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Ex Baidu deep learning chief sees future in AI

By Ma Si and Ouynag Shijia | China Daily | Updated: 2016-11-16 07:46

Horizon Robotics founder says cutting edge products will help fill vast future demand

Right before Chinese tech giant Baidu Inc started a road test of its self-driving car last year, Yu Kai, who was in charge of Baidu's autonomous driving business, decided to leave and established his own company, Horizon Robotics Inc.

The goal was ambitious: to develop tailor-made chips and operating systems for artificial intelligence. The plan was formulated well before Google Inc's AI-powered AlphaGo defeated a world champion player of the ancient strategy game Go in March 2015.

"We are developing software solutions and hardware together in the hope of bringing more AI into our lives," Yu, also former head of Baidu's Institute of Deep Learning, said in an interview with Chinese tech website 36kr.com.

In April, the company raised an undisclosed amount of funding from Yuri Milner, the Russian investor who has bankrolled such internet giants as Facebook Inc and Alibaba Group Holdings Ltd.

According to Yu, Horizon Robotics aims to provide products that can support the application of AI in different industries. He said existing systems and chips can not offer enough computing and data processing power to drive AI-enabled products.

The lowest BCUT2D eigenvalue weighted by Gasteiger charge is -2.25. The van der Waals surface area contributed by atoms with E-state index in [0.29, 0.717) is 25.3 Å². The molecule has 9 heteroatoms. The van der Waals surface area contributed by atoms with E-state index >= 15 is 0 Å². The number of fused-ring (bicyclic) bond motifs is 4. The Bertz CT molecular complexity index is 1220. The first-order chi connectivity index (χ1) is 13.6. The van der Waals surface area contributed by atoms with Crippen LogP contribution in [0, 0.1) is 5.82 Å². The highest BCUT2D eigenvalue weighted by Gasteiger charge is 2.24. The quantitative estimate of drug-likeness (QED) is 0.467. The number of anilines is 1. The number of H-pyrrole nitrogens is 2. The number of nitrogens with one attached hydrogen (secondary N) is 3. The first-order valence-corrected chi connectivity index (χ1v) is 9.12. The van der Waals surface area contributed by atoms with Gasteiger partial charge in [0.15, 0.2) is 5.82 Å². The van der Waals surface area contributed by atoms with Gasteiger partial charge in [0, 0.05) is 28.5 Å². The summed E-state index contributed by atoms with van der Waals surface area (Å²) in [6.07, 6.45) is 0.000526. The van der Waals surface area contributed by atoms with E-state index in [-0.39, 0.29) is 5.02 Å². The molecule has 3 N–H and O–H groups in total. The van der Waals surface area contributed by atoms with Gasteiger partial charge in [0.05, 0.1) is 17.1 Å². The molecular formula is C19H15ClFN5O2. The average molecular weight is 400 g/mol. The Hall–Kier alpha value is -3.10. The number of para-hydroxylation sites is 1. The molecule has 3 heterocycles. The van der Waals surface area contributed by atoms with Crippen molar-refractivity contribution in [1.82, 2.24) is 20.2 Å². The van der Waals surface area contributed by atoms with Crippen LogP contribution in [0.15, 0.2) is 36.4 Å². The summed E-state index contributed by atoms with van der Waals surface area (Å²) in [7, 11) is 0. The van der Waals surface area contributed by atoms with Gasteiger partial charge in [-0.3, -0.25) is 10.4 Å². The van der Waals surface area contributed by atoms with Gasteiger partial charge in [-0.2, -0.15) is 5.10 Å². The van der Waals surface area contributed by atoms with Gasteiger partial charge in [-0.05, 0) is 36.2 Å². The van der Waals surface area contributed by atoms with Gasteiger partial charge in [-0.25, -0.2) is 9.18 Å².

"By 2025, we will have AI inside almost everything," he said. "Most customer electronic devices will become robots in broad terms. They will perceive the environment, have interactions with humans, make decisions and have motion controls."

To date the Beijing-based firm has unveiled two versions of AI systems: the Anderson platform for smart homes and the Hugo platform for smart driving. Based on the two platforms, developers can design a variety of applications.

With the help of Anderson, home appliances such as refrigerators and TV sets can identify users through face recognition, "learn" from consumers' habits and then automatically make decisions and adjustments such as placing new orders online when there is no milk left in the refrigerator.

As for Hugo, it is essentially an advanced driver assistance system that can offer drivers real-time detection in pedestrian lanes and roads. It is robust and can work in poor weather conditions, including rain storms.

The company said it expects that the two systems will be able to support 1,000 types of electric products within 10 years. Yu said a leading global auto parts supplier, who he would not identify, had adopted the company's monocular sensing technology and they had signed a commercial contract.

Tan Tieniu, a member of the Chinese Academy of Science, said though the AI industry as a whole was still in its infancy, AlphaGo's historic victory proved how far AI could go once it was fully commercialized.

"But it is important to stay calm and sober-minded and put more effort into research and development of key technologies," Tan said.

He said the global AI market was worth some $127 billion in 2015 and would exceed $165 billion in the current year.

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